Although recent events have drawn attention to MDPs, the handwriting on the wall was large enough two years ago that the ABA established a commission to study the matter. (The first anti-MDP measures were enacted as early as 1928, but the bar’s rapidly shrinking power to derail the MDP train has created a renewed sense of urgency.) A year later the commission urged the ABA to accept a watered-down version of MDP, but resistance among the rank and file forced a deferral of the vote until last July, when the ABA House of Delegates voted to keep the MDP ban by a 3-to-1 margin. Even if the ABA eventually endorses pro-MDP rules, the state and local adoption process could take years. As someone close to the process told me, "they’re arguing about this even while Rome is burning."
It is no mystery why many lawyers vehemently oppose a practice that offers clients greater choice, convenience, and savings. The legal profession is a cartel. Like any other cartel, lawyers erect barriers that restrict competition. Bar exams, law school accreditation, and "ethical" rules such as the MDP ban are so ingrained in American culture that one forgets lawyers practiced for centuries without them. Many barriers didn’t even exist a century ago.
Those who respect markets would eliminate the barriers altogether. Ideally, a client should be free to contract with a firm for the provision of services, including a combination of legal and other services, with enough regulation only to prevent force and fraud. Plainly, MDPs would be permitted in such a system. And because few people take seriously the rare calls to eliminate other barriers to entry, such as bar exams, MDPs represent the most prominent threat to protectionism within the legal profession.
In the face of this threat, MDP critics defend the status quo with claims both transparent and subtle:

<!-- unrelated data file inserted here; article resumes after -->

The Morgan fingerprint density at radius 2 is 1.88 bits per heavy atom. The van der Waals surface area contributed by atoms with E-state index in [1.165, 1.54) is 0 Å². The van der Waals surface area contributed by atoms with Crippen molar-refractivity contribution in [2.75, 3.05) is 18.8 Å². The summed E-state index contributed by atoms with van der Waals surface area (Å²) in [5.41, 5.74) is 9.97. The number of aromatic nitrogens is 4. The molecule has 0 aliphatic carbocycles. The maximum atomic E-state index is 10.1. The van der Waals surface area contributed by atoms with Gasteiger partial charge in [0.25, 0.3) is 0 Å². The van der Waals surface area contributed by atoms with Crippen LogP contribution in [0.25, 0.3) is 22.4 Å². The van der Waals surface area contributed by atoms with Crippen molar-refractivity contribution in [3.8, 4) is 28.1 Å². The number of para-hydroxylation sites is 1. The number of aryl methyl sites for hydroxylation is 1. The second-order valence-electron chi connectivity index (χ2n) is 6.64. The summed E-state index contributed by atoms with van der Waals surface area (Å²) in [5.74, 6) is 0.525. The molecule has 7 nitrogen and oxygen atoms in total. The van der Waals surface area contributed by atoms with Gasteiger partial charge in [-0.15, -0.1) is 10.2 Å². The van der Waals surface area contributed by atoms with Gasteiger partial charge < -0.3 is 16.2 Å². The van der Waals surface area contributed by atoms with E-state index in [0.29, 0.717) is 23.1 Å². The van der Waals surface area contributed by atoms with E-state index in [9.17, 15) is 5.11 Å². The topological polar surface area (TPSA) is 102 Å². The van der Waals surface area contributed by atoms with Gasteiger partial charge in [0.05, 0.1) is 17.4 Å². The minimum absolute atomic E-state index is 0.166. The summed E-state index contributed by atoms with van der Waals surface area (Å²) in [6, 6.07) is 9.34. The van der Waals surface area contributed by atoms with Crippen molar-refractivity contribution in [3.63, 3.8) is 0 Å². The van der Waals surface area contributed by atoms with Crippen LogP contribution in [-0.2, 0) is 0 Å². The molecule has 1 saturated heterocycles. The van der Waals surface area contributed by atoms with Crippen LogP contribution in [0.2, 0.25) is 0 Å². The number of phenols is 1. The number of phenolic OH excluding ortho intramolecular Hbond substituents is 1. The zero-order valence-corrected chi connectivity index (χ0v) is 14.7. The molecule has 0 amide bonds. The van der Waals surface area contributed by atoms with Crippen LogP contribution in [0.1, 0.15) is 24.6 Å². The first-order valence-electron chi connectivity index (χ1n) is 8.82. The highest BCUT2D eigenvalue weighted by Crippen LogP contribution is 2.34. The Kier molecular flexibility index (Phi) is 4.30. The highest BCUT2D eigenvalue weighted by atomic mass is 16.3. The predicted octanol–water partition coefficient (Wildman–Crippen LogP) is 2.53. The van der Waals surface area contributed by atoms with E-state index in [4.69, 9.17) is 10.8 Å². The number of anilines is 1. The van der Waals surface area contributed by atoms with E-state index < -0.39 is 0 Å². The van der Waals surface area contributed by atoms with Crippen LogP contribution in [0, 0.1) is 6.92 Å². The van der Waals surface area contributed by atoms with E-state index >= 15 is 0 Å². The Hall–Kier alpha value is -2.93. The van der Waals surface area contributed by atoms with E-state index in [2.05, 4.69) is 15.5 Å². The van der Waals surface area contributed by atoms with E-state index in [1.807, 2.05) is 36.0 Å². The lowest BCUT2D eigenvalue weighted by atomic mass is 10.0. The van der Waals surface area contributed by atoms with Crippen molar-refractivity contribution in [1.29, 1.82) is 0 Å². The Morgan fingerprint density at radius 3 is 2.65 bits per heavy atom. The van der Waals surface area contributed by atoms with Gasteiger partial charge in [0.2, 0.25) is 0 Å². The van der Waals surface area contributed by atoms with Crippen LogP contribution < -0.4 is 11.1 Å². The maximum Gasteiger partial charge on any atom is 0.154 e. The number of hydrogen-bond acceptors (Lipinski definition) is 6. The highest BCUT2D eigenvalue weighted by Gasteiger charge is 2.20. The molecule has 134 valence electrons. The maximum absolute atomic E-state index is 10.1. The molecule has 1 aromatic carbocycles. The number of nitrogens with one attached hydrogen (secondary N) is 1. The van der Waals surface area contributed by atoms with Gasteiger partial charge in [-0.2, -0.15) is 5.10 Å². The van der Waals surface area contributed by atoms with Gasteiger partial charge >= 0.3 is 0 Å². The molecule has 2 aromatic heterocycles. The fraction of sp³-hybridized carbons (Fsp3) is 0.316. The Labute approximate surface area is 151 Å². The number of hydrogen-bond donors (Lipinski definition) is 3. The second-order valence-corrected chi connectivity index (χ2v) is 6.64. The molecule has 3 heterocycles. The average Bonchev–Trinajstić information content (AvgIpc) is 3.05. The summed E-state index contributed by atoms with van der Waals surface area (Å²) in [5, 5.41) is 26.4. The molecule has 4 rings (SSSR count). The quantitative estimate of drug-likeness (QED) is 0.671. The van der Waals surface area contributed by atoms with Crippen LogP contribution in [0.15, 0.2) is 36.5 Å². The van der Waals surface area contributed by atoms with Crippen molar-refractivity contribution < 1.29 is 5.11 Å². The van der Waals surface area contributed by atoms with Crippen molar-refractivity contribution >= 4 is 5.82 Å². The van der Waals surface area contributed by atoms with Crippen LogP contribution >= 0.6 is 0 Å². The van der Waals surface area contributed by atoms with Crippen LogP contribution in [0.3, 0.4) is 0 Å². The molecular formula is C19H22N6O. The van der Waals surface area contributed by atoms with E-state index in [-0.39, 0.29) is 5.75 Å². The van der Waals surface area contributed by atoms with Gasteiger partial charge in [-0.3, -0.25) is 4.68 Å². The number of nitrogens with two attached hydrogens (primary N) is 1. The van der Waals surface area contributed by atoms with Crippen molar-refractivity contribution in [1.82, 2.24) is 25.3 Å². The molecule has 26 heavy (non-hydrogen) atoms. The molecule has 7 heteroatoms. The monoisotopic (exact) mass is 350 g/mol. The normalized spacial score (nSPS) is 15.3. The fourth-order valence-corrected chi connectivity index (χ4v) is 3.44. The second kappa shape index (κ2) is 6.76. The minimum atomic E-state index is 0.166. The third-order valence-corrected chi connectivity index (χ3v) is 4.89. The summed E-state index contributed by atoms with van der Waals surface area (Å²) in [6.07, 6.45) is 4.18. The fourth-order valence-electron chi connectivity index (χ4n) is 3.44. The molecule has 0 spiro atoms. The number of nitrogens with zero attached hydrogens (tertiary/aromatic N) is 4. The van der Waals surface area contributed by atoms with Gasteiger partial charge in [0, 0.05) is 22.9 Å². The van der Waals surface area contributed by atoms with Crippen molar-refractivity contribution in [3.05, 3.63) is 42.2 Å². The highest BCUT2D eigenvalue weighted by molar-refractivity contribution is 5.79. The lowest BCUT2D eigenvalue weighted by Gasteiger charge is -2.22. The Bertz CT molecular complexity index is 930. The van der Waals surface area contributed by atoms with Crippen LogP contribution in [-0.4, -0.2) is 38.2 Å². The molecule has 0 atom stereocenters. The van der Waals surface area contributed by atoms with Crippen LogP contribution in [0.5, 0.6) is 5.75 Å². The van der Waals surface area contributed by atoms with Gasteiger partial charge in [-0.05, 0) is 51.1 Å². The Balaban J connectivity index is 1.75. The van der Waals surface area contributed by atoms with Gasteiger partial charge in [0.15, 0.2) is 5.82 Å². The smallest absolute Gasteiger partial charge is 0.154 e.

* MDPs threaten small firms. This was one of Ostertag’s main concerns, and we should applaud him for his honesty. Though his protectionism on behalf of small firms may be nakedly self-serving, at least it shows that MDP critics worry about preserving the status quo more than serving their clients. His fears, however, may be unwarranted. Multidisciplinary practice does not necessarily imply large firms; an MDP can consist of just two people or, absent the rule forbidding the unauthorized practice of law, only one.
Furthermore, as Nobel Prize—winning economist Ronald Coase has pointed out, small and large firms can grow simultaneously: Specialization and technological advances allow large firms to contract out more work to small ones. Allowing MDPs to proliferate may thus lead to more small firms.
* MDPs’ emphasis on the bottom line threatens the core values of the profession, such as independence and public service. MDP opponents often invoke, but rarely define, "core values." At bottom, this is an effort to justify a certain polite haughtiness about a lawyer’s role in society. But lawyers are no more, and are often less, "independent" than other service providers. Similarly, the idea that lawyers are more devoted to "public service"–itself a slippery concept–is naive at best and overbearing at worst. Lawyers must confront the reality that a law degree is not a title of nobility.